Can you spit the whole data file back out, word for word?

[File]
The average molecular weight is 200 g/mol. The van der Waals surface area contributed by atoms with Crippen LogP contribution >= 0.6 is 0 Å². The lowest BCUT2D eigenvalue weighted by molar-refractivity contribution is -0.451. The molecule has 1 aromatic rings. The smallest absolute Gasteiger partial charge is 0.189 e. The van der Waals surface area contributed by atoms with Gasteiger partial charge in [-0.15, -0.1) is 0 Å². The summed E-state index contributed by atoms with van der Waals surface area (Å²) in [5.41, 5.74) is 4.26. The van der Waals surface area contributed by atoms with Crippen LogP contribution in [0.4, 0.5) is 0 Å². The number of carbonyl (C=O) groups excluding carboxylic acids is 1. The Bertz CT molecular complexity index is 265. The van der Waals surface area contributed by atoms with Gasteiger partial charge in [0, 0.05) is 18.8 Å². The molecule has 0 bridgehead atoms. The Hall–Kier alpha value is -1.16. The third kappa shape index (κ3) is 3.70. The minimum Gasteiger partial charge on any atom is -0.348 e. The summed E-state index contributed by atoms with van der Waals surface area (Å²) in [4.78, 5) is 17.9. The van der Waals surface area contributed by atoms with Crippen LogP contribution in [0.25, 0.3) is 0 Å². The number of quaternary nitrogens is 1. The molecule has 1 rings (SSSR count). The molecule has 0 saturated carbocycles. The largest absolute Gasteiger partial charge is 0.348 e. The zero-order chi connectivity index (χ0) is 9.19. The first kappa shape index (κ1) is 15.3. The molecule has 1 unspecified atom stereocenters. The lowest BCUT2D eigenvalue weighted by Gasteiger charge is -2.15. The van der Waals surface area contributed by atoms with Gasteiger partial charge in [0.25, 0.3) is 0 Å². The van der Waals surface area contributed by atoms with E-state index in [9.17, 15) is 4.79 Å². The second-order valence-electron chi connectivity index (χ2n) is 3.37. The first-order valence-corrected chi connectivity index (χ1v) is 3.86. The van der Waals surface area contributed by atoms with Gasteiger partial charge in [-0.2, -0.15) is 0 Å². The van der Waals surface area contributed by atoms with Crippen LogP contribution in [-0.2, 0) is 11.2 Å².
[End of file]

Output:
The average molecular weight is 200 g/mol. The van der Waals surface area contributed by atoms with Crippen LogP contribution >= 0.6 is 0 Å². The lowest BCUT2D eigenvalue weighted by molar-refractivity contribution is -0.451. The molecule has 1 aromatic rings. The smallest absolute Gasteiger partial charge is 0.189 e. The van der Waals surface area contributed by atoms with Gasteiger partial charge in [-0.15, -0.1) is 0 Å². The summed E-state index contributed by atoms with van der Waals surface area (Å²) in [5.41, 5.74) is 4.26. The van der Waals surface area contributed by atoms with Crippen LogP contribution in [0.4, 0.5) is 0 Å². The number of carbonyl (C=O) groups excluding carboxylic acids is 1. The Bertz CT molecular complexity index is 265. The van der Waals surface area contributed by atoms with Gasteiger partial charge in [0, 0.05) is 18.8 Å². The molecule has 0 bridgehead atoms. The Hall–Kier alpha value is -1.16. The third kappa shape index (κ3) is 3.70. The minimum Gasteiger partial charge on any atom is -0.348 e. The summed E-state index contributed by atoms with van der Waals surface area (Å²) in [4.78, 5) is 17.9. The van der Waals surface area contributed by atoms with Crippen LogP contribution in [0.25, 0.3) is 0 Å². The number of quaternary nitrogens is 1. The molecule has 1 rings (SSSR count). The molecule has 0 saturated carbocycles. The largest absolute Gasteiger partial charge is 0.348 e. The zero-order chi connectivity index (χ0) is 9.19. The first kappa shape index (κ1) is 15.3. The molecule has 1 unspecified atom stereocenters. The lowest BCUT2D eigenvalue weighted by Gasteiger charge is -2.15. The van der Waals surface area contributed by atoms with Gasteiger partial charge in [0.25, 0.3) is 0 Å². The van der Waals surface area contributed by atoms with E-state index in [9.17, 15) is 4.79 Å². The second-order valence-electron chi connectivity index (χ2n) is 3.37. The first-order valence-corrected chi connectivity index (χ1v) is 3.86. The van der Waals surface area contributed by atoms with Gasteiger partial charge in [-0.2, -0.15) is 0 Å². The van der Waals surface area contributed by atoms with Crippen LogP contribution in [-0.2, 0) is 11.2 Å².